Monday, March 10, 2014

Little Boy Lost

I have never grown up—a combination of circumstances and deliberate effort. When I was five I had no desire whatsoever to be six. I even now pay only lip service to the fact of being an adult. 
I’ve always been acutely aware that life is a precious gift I could not have forever, and I suppose I’ve believed that if I stayed a child, I could indefinitely put off having to give it back. Yet even while I refer to life as a party, I’ve never felt that I was particularly welcome guest; I’ve always been the one standing awkwardly in the corner, watching everyone else enjoy themselves.

Reality and I have never cared for one another. Even as a child, while my parents and close relatives served as my anchors and made me feel loved and physically comfortable, I felt somehow detached. Thanks in large part to my mother, who read to me constantly before I learned to read for myself and fostered my fantasies, I was able to build a fortress against reality Its walls and battlements were made of materials I found in books and movies and stories and games. I developed the ability to view myself with an odd detachment, as though I were a character in a book I was reading. I slowly became my own book, my own movie. This is still the case today. I sit in the armchair of my mind and watch/read in fascination as my story—and my books—unfold.

And though there are advantages to holding tightly to a child’s mind, eyes, and heart beyond physical childhood, it becomes more and more difficult as the body ages and reality’s armies march relentlessly forward to besiege my fortress.

So many factors make each of us who we are as individuals, and we are all different because no two people have identical life-shaping experiences. My personal unwillingness to “grow up” has been neither easy nor, often, pleasant. It is based, again, on the my acute awareness of not “belonging,” of never really having been or being totally sure of how to respond to “grown-up” situations. It has left me eternally confused and frustrated, and. I cannot remember a time when I have not felt like a lost little boy.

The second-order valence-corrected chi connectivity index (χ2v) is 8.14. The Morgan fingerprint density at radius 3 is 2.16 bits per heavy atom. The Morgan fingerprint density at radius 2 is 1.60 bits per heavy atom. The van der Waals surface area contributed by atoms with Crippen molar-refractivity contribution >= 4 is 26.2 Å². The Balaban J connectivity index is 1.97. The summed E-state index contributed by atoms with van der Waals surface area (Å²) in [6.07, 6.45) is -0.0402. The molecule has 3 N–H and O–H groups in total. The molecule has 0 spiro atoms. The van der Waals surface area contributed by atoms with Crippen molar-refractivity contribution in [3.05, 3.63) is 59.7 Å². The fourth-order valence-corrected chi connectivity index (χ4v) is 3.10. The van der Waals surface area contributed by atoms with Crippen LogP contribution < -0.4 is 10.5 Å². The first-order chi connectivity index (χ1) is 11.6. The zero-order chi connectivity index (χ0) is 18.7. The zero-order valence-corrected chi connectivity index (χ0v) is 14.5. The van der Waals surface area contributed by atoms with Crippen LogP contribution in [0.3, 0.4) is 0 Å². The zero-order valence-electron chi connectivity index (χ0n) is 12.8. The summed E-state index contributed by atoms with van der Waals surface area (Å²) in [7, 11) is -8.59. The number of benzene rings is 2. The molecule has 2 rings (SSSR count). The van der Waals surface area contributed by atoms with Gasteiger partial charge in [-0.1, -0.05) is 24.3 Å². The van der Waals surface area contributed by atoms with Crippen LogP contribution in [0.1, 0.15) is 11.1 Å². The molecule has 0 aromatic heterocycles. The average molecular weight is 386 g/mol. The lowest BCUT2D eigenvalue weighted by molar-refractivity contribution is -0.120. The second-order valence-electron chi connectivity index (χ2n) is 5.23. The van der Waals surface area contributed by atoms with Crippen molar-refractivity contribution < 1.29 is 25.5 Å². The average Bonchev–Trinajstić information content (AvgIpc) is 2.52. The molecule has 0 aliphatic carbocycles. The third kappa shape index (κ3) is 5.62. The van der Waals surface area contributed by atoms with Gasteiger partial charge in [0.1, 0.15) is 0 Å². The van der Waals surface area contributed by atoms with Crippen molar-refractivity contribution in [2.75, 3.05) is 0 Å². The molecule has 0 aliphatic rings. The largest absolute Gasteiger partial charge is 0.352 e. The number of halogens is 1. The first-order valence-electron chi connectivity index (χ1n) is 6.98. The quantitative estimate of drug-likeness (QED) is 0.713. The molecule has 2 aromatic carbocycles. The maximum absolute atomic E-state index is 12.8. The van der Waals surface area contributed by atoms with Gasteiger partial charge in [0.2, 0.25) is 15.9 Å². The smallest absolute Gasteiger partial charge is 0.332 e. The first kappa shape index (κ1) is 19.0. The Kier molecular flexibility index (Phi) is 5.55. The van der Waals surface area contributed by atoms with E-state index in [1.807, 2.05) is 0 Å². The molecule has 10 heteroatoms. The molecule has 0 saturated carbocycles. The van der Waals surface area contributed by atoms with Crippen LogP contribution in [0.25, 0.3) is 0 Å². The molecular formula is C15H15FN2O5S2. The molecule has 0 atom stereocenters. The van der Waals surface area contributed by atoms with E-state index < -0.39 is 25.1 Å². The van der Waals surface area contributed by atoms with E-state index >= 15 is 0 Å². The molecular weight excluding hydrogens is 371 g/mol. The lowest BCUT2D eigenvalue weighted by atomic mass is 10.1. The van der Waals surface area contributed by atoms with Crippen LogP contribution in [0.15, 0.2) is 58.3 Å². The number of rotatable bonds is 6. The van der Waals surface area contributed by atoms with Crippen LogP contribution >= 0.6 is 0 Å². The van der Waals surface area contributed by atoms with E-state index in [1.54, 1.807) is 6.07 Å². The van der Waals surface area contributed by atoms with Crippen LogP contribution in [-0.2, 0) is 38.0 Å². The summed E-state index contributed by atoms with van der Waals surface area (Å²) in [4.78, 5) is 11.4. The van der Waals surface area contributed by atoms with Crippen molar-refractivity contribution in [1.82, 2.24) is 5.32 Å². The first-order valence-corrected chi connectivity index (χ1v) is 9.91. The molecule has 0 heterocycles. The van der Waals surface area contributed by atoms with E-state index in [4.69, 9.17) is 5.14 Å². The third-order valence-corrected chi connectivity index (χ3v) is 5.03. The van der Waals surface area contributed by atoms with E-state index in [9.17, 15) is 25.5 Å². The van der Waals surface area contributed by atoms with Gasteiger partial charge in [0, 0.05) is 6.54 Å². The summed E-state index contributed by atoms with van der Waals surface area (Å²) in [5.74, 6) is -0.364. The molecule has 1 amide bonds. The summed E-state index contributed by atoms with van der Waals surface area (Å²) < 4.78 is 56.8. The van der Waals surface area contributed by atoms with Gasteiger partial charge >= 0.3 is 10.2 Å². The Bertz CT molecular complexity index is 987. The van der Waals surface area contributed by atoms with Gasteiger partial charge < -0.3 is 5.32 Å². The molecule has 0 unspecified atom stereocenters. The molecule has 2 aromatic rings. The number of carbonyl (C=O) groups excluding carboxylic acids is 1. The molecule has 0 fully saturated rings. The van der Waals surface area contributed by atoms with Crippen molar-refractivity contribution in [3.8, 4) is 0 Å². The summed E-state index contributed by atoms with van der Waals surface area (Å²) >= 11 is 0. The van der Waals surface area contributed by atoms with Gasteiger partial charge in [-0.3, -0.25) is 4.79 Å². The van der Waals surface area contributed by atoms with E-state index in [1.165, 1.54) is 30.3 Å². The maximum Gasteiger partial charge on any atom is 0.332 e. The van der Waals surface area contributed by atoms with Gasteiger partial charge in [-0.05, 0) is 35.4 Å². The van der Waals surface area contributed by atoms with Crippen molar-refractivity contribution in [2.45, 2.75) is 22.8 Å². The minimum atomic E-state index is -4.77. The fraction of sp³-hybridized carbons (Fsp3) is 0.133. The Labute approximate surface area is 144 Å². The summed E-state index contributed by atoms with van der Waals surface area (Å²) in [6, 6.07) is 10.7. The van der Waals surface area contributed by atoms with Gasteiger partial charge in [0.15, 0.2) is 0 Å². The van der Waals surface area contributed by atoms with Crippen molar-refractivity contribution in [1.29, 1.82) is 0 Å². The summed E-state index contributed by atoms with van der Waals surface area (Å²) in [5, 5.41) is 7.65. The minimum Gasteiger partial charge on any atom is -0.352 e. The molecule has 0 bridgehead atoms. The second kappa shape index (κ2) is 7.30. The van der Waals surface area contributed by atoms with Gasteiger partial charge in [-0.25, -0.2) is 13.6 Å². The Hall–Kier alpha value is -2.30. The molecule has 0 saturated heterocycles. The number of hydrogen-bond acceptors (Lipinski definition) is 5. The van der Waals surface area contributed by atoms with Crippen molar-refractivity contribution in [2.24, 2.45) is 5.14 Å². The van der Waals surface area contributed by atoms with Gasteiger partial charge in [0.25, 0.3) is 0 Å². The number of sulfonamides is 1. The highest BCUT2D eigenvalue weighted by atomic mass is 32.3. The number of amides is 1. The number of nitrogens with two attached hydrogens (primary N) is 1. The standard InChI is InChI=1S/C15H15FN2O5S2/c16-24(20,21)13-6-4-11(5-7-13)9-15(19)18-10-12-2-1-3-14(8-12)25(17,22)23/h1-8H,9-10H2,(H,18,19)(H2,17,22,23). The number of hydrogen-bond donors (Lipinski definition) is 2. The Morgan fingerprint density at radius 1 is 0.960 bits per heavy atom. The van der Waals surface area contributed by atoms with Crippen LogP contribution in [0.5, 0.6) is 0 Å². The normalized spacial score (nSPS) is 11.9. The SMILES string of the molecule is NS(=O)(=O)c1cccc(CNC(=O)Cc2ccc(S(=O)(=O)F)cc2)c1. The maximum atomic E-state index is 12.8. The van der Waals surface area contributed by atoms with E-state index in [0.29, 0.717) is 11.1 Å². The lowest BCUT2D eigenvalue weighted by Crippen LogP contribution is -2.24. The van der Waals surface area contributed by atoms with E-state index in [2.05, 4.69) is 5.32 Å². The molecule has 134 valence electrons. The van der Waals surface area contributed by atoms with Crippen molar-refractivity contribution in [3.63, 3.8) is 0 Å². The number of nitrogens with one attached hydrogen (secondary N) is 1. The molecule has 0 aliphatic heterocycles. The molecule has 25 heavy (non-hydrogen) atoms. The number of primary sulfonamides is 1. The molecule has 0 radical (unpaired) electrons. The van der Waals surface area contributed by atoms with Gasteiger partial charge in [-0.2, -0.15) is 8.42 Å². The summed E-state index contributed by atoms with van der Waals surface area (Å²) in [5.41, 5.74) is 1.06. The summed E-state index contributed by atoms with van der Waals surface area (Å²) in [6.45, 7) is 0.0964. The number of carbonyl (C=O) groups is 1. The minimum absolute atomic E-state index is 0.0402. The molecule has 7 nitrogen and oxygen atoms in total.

Interestingly, however, though I have always felt alone, I very seldom feel lonely. I have also fairly well developed the ability to avoid feeling overwhelmed by simply refusing to think about things which I know might well cause those feelings. I’m very well aware that the possibility for physical and romantic love—sharing my life with someone whom I can love with all my being, and who could love me equally in return—have long been lost to me, and this could be a source of true sorrow and regret were I allow it to. So I simply do not let myself think about it. But it is clear notice that I have been at the party a very long time and cannot expect to stay forever.

Having retained a child’s romanticism and firm belief in a happily-ever-after, I’m even now constantly trying to accommodate what I want and expect life to be with what it is. My fortress is surrounded, and even my lost little boy knows it.

While the mind may be able to resist reality, the body cannot. My little boy’s body has long, long ago vanished, to be replaced by one I simply do not recognize and which could horrify me if I were to allow myself too much access to reflexive surfaces. I am slowly losing control over it and I fear it has made a pact with reality which I would never allow it to even consider.

And as I view, with truly detached objectivity, the fact that I am closer to the end of my journey than to the beginning, I fool myself by thinking of it a “logic” rather than “reality.” And you can be sure I will remain in my fortress, thumbing my nose at Reality’s armies as long as I possibly can. And then, hopefully, my mother may come and read me a story.

Dorien's blogs are posted by 10 a.m. Central time every Monday and Thursday. Please take a moment to visit his website ( and, if you enjoy these blogs, you might want to check out Short Circuits: a Life in Blogs (, which is also available as an audiobook (


Kage Alan said...

I envision looking for you in the next life, D, and having to start with all the descriptions you give. You will be somewhere in a house in your memory, sitting in your room, smiling, and surrounded by all the things you loved about your youth.

That's where I'll find you. Shall I bring coco with me or is there a soft drink you liked best growing up? =)

Dorien Grey said...

Thank you, Kage. Cocoa would be nice...with marshmallows. I look forward to it.